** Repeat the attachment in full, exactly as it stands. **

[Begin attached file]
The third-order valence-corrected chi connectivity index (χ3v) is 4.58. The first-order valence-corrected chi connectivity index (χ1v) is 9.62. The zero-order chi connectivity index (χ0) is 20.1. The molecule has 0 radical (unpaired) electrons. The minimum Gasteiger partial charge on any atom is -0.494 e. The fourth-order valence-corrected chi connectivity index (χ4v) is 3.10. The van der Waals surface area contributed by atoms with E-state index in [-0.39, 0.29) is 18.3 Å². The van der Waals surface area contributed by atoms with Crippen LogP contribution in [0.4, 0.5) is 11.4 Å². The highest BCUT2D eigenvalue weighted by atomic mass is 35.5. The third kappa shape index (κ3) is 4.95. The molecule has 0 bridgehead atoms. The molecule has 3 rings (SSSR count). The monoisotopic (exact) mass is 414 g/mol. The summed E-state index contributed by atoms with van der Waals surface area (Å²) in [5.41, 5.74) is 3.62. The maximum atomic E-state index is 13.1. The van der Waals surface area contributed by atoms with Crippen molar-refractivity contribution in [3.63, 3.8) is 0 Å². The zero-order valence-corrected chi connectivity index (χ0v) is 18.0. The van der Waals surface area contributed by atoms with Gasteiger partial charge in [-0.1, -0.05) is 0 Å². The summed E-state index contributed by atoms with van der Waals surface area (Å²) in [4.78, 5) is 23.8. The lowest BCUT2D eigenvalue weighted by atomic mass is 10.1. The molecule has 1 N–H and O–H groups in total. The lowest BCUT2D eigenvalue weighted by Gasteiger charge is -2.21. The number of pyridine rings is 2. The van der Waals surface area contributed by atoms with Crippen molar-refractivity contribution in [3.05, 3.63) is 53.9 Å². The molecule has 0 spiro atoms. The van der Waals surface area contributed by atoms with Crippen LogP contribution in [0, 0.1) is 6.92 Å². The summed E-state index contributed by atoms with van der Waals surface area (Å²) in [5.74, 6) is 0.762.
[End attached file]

The third-order valence-corrected chi connectivity index (χ3v) is 4.58. The first-order valence-corrected chi connectivity index (χ1v) is 9.62. The zero-order chi connectivity index (χ0) is 20.1. The molecule has 0 radical (unpaired) electrons. The minimum Gasteiger partial charge on any atom is -0.494 e. The fourth-order valence-corrected chi connectivity index (χ4v) is 3.10. The van der Waals surface area contributed by atoms with E-state index in [-0.39, 0.29) is 18.3 Å². The van der Waals surface area contributed by atoms with Crippen LogP contribution in [0.4, 0.5) is 11.4 Å². The highest BCUT2D eigenvalue weighted by atomic mass is 35.5. The third kappa shape index (κ3) is 4.95. The molecule has 0 bridgehead atoms. The molecule has 3 rings (SSSR count). The monoisotopic (exact) mass is 414 g/mol. The summed E-state index contributed by atoms with van der Waals surface area (Å²) in [5.41, 5.74) is 3.62. The maximum atomic E-state index is 13.1. The van der Waals surface area contributed by atoms with Crippen molar-refractivity contribution in [3.63, 3.8) is 0 Å². The zero-order valence-corrected chi connectivity index (χ0v) is 18.0. The van der Waals surface area contributed by atoms with Gasteiger partial charge in [-0.1, -0.05) is 0 Å². The summed E-state index contributed by atoms with van der Waals surface area (Å²) in [4.78, 5) is 23.8. The lowest BCUT2D eigenvalue weighted by atomic mass is 10.1. The molecule has 1 N–H and O–H groups in total. The lowest BCUT2D eigenvalue weighted by Gasteiger charge is -2.21. The number of pyridine rings is 2. The van der Waals surface area contributed by atoms with Crippen molar-refractivity contribution in [3.05, 3.63) is 53.9 Å². The molecule has 0 spiro atoms. The van der Waals surface area contributed by atoms with Crippen LogP contribution in [0, 0.1) is 6.92 Å². The summed E-state index contributed by atoms with van der Waals surface area (Å²) in [5.74, 6) is 0.762.